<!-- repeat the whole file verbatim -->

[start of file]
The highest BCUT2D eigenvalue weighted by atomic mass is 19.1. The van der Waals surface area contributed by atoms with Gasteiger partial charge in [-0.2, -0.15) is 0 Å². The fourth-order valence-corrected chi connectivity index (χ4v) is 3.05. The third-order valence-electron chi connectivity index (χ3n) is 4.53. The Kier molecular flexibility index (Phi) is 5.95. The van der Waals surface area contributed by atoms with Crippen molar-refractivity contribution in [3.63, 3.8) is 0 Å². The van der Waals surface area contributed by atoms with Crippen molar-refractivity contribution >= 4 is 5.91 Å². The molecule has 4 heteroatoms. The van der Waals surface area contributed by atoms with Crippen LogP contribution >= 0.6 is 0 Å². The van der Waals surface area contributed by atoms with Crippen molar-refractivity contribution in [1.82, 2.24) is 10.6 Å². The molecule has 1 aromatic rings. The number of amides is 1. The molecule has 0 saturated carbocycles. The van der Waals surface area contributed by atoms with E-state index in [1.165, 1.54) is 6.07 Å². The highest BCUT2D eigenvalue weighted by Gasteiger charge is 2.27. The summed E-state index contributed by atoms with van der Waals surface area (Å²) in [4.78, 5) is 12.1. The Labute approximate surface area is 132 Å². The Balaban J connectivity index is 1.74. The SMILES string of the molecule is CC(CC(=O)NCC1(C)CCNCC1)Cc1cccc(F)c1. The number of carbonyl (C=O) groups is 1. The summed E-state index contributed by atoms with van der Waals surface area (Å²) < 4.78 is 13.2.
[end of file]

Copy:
The highest BCUT2D eigenvalue weighted by atomic mass is 19.1. The van der Waals surface area contributed by atoms with Gasteiger partial charge in [-0.2, -0.15) is 0 Å². The fourth-order valence-corrected chi connectivity index (χ4v) is 3.05. The third-order valence-electron chi connectivity index (χ3n) is 4.53. The Kier molecular flexibility index (Phi) is 5.95. The van der Waals surface area contributed by atoms with Crippen molar-refractivity contribution in [3.63, 3.8) is 0 Å². The van der Waals surface area contributed by atoms with Crippen molar-refractivity contribution >= 4 is 5.91 Å². The molecule has 4 heteroatoms. The van der Waals surface area contributed by atoms with Crippen LogP contribution >= 0.6 is 0 Å². The van der Waals surface area contributed by atoms with Crippen molar-refractivity contribution in [1.82, 2.24) is 10.6 Å². The molecule has 1 aromatic rings. The number of amides is 1. The molecule has 0 saturated carbocycles. The van der Waals surface area contributed by atoms with E-state index in [1.165, 1.54) is 6.07 Å². The highest BCUT2D eigenvalue weighted by Gasteiger charge is 2.27. The summed E-state index contributed by atoms with van der Waals surface area (Å²) in [4.78, 5) is 12.1. The Labute approximate surface area is 132 Å². The Balaban J connectivity index is 1.74. The SMILES string of the molecule is CC(CC(=O)NCC1(C)CCNCC1)Cc1cccc(F)c1. The number of carbonyl (C=O) groups is 1. The summed E-state index contributed by atoms with van der Waals surface area (Å²) < 4.78 is 13.2.